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You Said It: Banned Book 'Waterland' Belongs at PCEP

Majority of parents appear unhappy with Plymouth-Canton Community Schools' intermim superintendent Jeremy Hughes' decision to pull English classic by award-winning writer Graham Swift.

Some parents and students are voicing their strong opposition to the decision by Plymouth-Canton Community Schools' interim superintendent, Jeremy Hughes, to pull Graham Swift's novel, "Waterland," from Salem High's college-level Engish class. Here are just a few comments, posted on Canton Patch as well as Plymouth and Canton Patch Facebook pages:

From Canton Patch Facebook:

Prashant Andrade wrote, "I am, as the parent of a junior at PCEP, in the words of the interim superintendent, "deeply offended and shocked" that this book on the AP English list was banned..."

Anne Heidemann added, "If anything, he's just ensured that every kid will want to read it."

Marcia Peterson Buckie agreed, writing, in part, "To the parent who complained, or for another who does so, please give careful consideration about how your requests will negatively affect others, and instead make accomodations for your child."

Several commenters mentioned that they now planned to either read the book or buy it for a high-school aged child.

Former Plymouth-Canton Educational Park student Jennie Rokakis wrote that she read the book during her time as an AP English student. "The book already had a few paragraphs that were covered over permanently so you couldn't read them, which I already found absurd, so I'm not sure why the whole book needs to be banned. It is a very valuable book to the curriculum. I am not a fan of censorship. The fact that it was banned over only one parent complaining is crazy. Soon that junior or senior will be in college and can read the book on their own, we can't shelter them forever. The things we see on TV are worse than the couple of paragraphs that were blocked out."

Mike Pare wrote that he emailed Hughes to complain and got a quick response, which basically echoed what Hughes has told others, including Canton Patch, that he felt many other parents would be upset by the text. Pare went on to write, "...he didn't say how he knew what parents would think or why a majority of parents objecting would be an adequate reason for censorship..."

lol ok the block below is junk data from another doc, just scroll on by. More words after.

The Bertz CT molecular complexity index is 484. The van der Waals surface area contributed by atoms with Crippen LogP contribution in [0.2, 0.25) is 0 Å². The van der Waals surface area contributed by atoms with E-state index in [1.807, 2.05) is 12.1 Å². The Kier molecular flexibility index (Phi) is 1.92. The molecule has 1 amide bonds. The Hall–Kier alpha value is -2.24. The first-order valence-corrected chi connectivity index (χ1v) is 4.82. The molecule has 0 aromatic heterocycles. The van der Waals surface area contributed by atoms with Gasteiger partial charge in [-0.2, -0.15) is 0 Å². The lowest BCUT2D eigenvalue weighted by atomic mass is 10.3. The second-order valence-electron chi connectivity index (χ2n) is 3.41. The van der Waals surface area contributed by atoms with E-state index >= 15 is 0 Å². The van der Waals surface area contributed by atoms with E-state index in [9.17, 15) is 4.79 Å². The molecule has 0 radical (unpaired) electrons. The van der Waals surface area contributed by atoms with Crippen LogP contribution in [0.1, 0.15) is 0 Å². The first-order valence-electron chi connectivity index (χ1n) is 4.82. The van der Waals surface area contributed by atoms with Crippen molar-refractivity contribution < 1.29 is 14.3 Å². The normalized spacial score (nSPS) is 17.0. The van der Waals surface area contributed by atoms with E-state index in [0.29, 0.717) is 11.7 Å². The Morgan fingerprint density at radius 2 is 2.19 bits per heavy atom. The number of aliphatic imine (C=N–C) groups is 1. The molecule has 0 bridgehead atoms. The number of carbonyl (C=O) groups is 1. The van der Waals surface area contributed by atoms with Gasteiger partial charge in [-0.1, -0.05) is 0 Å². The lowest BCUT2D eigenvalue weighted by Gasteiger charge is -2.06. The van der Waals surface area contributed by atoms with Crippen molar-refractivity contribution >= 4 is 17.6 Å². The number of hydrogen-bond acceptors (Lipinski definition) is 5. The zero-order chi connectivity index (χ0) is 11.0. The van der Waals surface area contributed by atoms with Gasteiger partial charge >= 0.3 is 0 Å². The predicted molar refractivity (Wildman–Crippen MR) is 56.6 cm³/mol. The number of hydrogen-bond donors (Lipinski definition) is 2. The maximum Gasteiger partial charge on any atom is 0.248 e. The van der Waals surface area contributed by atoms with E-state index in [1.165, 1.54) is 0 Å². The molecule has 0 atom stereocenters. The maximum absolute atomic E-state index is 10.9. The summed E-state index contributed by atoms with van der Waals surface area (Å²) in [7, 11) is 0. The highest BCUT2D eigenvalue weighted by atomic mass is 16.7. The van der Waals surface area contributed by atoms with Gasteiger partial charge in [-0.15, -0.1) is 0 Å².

From Plymouth Patch's Facebook page:

Jan Waller wondered "What will get pulled next?"

Hughes move may have had an opposite reaction, suggested Kelly O'Donnell, who wrote, "I think the surest way to get a high school kid to read a book is to ban it."

Marcia Peterson Buckie crowed, in print, "I've got it on my Kindle!! The author would be pleased..."

And Debbie Piotrowski, one of the unhappy parents quoted in the original story, wrote to alert readers on both Patch Facebook pages, "There is a school board meeting Jan 10th & I'm hoping a lot of people show up to voice their displeasure over this & the fact protocol was completely ignored."

Comments under the original story on Canton Patch included:

's note that she "...was deeply concerned when my daughter, a student at Salem High [S]chool, told me that the book was being banned. I was not informed prior to the banning by the school. How can one parent (and superintendent) automatically assume that all parents would agree to this? I knew that there would be mature subjects discussed by looking at the published reading list that my daughter received in the summer, prior to starting school ..."

Wood went on to say students and parents had time to review the reading list  before classes started and change classes if necessary, adding "Our juniors and seniors already encounter mature material in the music and movies that they encounter outside of school. At school, they have an outlet for questions and discussion. Furthermore, where is it written that one person makes a decision for the many in a public school?

Finally, it is important to remember that these children who take the AP classes are clearly intuitive and highly intelligent people. All this banning did was to make the book more attractive and it now will probably be read by more teens at the school. How ironic?"

Ann Wisniewski December 23, 2011 at 05:28 PM